Lucas Pope, developer behind award-winning indie game Papers, Please announced on Twitter that the border agent simulation game (trust me, it’s way more fun than it sounds) would be coming to iPad on December 10th. He then followed it with the a tweet stating that the game would be censored by Apple:
The iPad version has no full nudity option for the search scanner photos. Apple rejected that build for containing “pornographic content.”
— Lucas Pope (@dukope) December 11, 2014
Papers, Please puts the player in the role of a border agent, accepting or denying entry at the border of a totalitarian governed country in the 1980’s, based on a towering pile of bureaucratic policies and procedures. It very effectively highlights and simulates the bleak tedium of the job while also tugging at your empathy strings as it exposes the dehumanization and the degradation that those crossing the borders into such countries are subjected to. One of the features that drives that idea home the most is using the the body scanner to search entrants for contraband. Yes, sometimes you find contraband or weapons. But most of the time you expose their naked bodies only to stamp acceptance on their passports and let them move along.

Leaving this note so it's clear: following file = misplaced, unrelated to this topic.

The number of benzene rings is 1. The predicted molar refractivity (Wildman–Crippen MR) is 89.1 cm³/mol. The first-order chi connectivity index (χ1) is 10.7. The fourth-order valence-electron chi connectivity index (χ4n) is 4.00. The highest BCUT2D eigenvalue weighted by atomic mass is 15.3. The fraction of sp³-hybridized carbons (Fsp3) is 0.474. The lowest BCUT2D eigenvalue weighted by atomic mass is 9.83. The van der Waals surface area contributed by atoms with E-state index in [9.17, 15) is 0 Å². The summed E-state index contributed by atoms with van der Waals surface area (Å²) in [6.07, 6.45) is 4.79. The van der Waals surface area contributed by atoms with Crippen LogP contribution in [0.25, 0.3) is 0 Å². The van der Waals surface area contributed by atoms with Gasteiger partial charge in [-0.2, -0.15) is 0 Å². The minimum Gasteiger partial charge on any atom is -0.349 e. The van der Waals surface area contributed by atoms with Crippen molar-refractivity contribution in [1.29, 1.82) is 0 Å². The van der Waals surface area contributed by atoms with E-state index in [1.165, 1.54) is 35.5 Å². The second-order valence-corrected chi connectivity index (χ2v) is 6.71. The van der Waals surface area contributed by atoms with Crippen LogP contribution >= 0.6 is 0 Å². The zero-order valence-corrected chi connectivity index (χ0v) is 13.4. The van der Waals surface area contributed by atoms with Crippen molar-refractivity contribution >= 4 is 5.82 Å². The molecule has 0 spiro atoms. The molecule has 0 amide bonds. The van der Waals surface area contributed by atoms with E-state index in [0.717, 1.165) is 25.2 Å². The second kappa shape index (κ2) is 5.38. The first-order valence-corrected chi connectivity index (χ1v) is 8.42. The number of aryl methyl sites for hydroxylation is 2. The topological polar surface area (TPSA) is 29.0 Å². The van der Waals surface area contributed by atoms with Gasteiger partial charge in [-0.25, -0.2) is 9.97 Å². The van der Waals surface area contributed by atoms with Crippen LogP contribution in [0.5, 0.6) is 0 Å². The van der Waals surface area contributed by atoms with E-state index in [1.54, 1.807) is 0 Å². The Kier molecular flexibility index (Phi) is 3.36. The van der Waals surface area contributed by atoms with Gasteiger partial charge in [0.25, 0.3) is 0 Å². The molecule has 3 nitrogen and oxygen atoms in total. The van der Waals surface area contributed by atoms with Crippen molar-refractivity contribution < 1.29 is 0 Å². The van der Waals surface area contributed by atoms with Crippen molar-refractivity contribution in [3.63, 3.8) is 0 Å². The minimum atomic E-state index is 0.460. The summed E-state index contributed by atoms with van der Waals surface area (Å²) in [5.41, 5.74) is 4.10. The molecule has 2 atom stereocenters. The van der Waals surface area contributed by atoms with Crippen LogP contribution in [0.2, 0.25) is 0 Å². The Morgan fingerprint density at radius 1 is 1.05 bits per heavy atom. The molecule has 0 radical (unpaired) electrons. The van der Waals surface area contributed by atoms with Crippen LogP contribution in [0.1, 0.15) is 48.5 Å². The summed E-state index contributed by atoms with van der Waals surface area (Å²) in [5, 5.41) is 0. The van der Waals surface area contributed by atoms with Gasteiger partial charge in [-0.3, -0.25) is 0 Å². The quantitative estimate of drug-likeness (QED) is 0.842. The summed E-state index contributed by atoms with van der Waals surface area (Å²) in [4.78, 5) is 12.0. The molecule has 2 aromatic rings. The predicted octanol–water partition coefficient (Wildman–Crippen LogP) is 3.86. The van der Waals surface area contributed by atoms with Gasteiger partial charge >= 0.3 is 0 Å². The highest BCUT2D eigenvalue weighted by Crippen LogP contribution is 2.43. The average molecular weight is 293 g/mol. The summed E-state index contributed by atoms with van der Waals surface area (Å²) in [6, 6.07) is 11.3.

There has always been an option to turn the nudity off or on, and the above picture shows the same body scan in both settings. Clearly the nudity is crude and somewhat obscured – it certainly isnt pornographic or sensual in any way. While the feature can be toggled by the user, I always had the impression that it was very purposefully left to the player to decide and force them to really think about they felt using the body scans on the entrants.
After a small but not so quiet outcry in response the censorship, and within a day later, Pope tweeted again saying that it was a misunderstanding and that the game was being resubmitted with the nudity option intact and defaulted as off.
Just talked to Apple. The initial rejection for porn was a misunderstanding on their part. They suggested I resubmit with the nudity option.
— Lucas Pope (@dukope) December 12, 2014